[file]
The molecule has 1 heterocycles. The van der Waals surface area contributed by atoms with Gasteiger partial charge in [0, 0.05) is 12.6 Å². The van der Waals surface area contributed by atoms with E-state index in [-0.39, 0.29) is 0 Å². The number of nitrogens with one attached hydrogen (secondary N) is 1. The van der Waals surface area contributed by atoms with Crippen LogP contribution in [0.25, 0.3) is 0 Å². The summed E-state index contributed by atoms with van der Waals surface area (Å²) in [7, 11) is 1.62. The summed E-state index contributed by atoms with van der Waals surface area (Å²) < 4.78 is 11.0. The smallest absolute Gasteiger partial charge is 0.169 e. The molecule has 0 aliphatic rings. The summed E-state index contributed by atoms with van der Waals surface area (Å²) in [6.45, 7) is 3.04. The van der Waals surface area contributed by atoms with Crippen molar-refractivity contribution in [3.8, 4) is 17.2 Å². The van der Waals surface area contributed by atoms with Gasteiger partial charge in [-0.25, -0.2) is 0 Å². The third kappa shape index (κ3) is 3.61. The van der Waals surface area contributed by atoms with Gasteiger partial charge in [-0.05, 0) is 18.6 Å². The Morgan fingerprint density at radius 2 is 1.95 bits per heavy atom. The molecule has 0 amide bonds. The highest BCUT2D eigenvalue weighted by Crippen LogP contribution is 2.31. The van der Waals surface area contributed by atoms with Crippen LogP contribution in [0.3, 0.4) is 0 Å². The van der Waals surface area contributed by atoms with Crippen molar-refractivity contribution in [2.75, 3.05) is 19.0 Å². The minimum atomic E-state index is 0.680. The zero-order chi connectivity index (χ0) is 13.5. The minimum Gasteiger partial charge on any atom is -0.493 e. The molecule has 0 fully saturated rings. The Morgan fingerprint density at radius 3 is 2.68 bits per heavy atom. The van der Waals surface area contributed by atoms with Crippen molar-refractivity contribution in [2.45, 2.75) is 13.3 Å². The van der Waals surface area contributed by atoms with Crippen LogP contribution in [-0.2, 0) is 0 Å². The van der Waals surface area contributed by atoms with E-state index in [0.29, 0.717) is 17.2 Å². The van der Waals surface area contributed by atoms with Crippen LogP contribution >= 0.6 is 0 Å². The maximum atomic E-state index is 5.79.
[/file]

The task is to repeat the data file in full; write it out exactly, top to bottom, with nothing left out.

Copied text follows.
The molecule has 1 heterocycles. The van der Waals surface area contributed by atoms with Gasteiger partial charge in [0, 0.05) is 12.6 Å². The van der Waals surface area contributed by atoms with E-state index in [-0.39, 0.29) is 0 Å². The number of nitrogens with one attached hydrogen (secondary N) is 1. The van der Waals surface area contributed by atoms with Crippen LogP contribution in [0.25, 0.3) is 0 Å². The summed E-state index contributed by atoms with van der Waals surface area (Å²) in [7, 11) is 1.62. The summed E-state index contributed by atoms with van der Waals surface area (Å²) < 4.78 is 11.0. The smallest absolute Gasteiger partial charge is 0.169 e. The molecule has 0 aliphatic rings. The summed E-state index contributed by atoms with van der Waals surface area (Å²) in [6.45, 7) is 3.04. The van der Waals surface area contributed by atoms with Crippen molar-refractivity contribution in [3.8, 4) is 17.2 Å². The van der Waals surface area contributed by atoms with Gasteiger partial charge in [-0.25, -0.2) is 0 Å². The third kappa shape index (κ3) is 3.61. The van der Waals surface area contributed by atoms with Gasteiger partial charge in [-0.05, 0) is 18.6 Å². The Morgan fingerprint density at radius 2 is 1.95 bits per heavy atom. The molecule has 0 amide bonds. The highest BCUT2D eigenvalue weighted by Crippen LogP contribution is 2.31. The van der Waals surface area contributed by atoms with Crippen LogP contribution in [0.3, 0.4) is 0 Å². The van der Waals surface area contributed by atoms with Crippen molar-refractivity contribution in [2.75, 3.05) is 19.0 Å². The minimum atomic E-state index is 0.680. The zero-order chi connectivity index (χ0) is 13.5. The minimum Gasteiger partial charge on any atom is -0.493 e. The molecule has 0 fully saturated rings. The Morgan fingerprint density at radius 3 is 2.68 bits per heavy atom. The van der Waals surface area contributed by atoms with Crippen molar-refractivity contribution in [2.45, 2.75) is 13.3 Å². The van der Waals surface area contributed by atoms with Crippen LogP contribution in [-0.2, 0) is 0 Å². The van der Waals surface area contributed by atoms with E-state index in [0.29, 0.717) is 17.2 Å². The van der Waals surface area contributed by atoms with Crippen LogP contribution >= 0.6 is 0 Å². The maximum atomic E-state index is 5.79.